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An Open Letter to the Woman Who Shushed Me on the Commuter Rail

Apr 01, 2014 | Updated Jun 01, 2014

Dear Fellow Commuter:

At first, I didn't recognize the noise. I was on the train paying attention to my phone conversation when I turned and saw that the loud hiss was coming from you. At me. Of course people who talk loudly on their phones on public transportation are annoying. That's why, when a potential internship boss asked when I would be available for an interview, I specified that any time all week was good except for the one hour on Monday afternoon that I spend on the train. When I picked up the call, surely you heard me start, "Oh, I'm actually on the train right now... "

"Great, so it's a good time, then!" he responded.

I couldn't hang up. Opportunity was calling, and that's a rare case nowadays.

I'm a Millennial and, as the statistics and skeptics predict, I'm unemployed. Maybe you find this surprising, having heard about my work experience, my travel grant, my cum-laude bachelor's degree. Maybe you think my situation is justified, as I must be entitled, coddled, or just plain lazy. I commute to the City every Monday to take a post-grad class, go on informational interviews, and network with potential employers. My job search, though fervent, has been futile. I was offered an unpaid internship on the train ride while you quieted me, and it's the best opportunity I've received yet.

Career-seeking women are often told to be assertive or even bossy when it comes to work. Maybe I should have taken this advice and insisted that the magazine editor call me back when I could talk elsewhere, far from the train cabin. But I don't live in a world where I can put off potential employment until later. I have to jump at any offer, even when the offer is an unpaid internship, with the hope that it might lead to a full-time job. Because a full-time job would allow me to live in the City in an apartment conducive to loud-phone-talking bliss. It would mean that I wouldn't take the commuter rail, thereby eliminating the annoying girl who interviews on the train, and your subsequent need to silence her.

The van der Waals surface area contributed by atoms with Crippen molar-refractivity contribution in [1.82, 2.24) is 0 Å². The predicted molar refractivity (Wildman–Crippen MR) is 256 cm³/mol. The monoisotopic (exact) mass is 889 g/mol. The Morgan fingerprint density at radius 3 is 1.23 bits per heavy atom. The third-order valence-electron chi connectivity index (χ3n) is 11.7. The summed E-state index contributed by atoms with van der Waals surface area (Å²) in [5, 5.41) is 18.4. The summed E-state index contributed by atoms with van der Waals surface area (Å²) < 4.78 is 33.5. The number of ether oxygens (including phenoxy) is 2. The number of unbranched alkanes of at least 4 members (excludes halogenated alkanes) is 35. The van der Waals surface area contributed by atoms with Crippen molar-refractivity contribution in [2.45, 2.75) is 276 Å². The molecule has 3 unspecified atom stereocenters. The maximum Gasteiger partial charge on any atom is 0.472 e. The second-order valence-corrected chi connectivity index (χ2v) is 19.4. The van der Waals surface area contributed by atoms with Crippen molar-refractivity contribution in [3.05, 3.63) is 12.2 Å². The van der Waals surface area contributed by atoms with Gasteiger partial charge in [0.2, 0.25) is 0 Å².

Fellow commuter, I'm sorry for this entire situation. I'm sorry that it feels like I can't afford to be quiet when it comes to employment. I'm sorry that I disrupted your commute as a result. It would be unfair to expect you to forfeit a peaceful train ride because the job market stinks. Nonetheless, next time you hear a talker on the train, consider the situation before you shush. That phone conversation might be more important to that loud-talker than you suspect.